Students acting out the process of sound being refracted towards the region of minimum speed.
We’ve been talking about refraction lately. Waves get bent in the direction of lower velocity. This holds for light and sound and even ocean waves. However, students find it conceptually difficult to understand why waves are being bent towards lower rather than higher speeds, so I came up with this very simple demonstration.
Students, arms joint, are acting as a wave crest. Students on the one side of the student chain are told to move very slowly, students on the other side are asked to move quickly towards the instructor. Everybody takes care to not hurt anybody, so if tension builds up in the chain, everybody has to react to reduce the tension. What happens is that the “wave crest” of students changes direction towards the side of the slowest motion.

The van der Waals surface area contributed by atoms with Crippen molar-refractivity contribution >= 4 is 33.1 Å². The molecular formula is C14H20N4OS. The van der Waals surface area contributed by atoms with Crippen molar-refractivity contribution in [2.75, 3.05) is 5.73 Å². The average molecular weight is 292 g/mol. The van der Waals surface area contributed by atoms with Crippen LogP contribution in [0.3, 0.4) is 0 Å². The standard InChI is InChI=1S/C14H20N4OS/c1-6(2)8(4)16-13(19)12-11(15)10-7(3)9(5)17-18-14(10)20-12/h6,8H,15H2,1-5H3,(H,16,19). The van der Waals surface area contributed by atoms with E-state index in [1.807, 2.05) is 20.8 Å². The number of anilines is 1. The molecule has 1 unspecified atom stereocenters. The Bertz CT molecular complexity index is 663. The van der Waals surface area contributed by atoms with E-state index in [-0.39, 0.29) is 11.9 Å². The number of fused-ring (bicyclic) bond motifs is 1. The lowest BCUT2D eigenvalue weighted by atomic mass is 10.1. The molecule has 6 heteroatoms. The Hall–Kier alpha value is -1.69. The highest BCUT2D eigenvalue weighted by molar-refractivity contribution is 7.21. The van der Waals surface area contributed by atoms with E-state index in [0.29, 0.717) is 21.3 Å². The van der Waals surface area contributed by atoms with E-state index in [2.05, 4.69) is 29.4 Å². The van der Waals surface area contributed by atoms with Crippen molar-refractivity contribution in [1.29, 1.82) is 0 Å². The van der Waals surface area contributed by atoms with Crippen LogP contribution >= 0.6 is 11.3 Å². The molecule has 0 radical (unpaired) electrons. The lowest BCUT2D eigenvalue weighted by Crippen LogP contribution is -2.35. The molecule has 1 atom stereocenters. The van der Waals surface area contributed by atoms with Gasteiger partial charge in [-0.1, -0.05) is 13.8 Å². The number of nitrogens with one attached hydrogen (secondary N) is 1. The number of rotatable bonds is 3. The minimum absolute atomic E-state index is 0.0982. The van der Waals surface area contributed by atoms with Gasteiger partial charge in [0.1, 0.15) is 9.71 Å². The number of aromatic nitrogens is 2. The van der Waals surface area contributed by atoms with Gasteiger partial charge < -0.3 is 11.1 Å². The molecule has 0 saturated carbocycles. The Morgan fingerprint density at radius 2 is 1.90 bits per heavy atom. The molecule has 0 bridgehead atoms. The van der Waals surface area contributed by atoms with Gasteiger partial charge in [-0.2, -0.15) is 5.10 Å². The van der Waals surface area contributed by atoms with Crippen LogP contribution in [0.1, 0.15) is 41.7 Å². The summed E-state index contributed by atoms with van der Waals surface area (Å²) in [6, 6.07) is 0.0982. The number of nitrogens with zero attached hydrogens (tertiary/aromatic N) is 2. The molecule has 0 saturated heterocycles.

Easy visualization and – since it involved students getting up, joining arms and doing something – also very memorable. Win – win!
Another easy example: When you are sliding on an icy road and your foot gets caught in grass or gravel or something on one side (== region of lower velocity), you start skidding towards the side with the obstacle, not towards the middle of the icy road.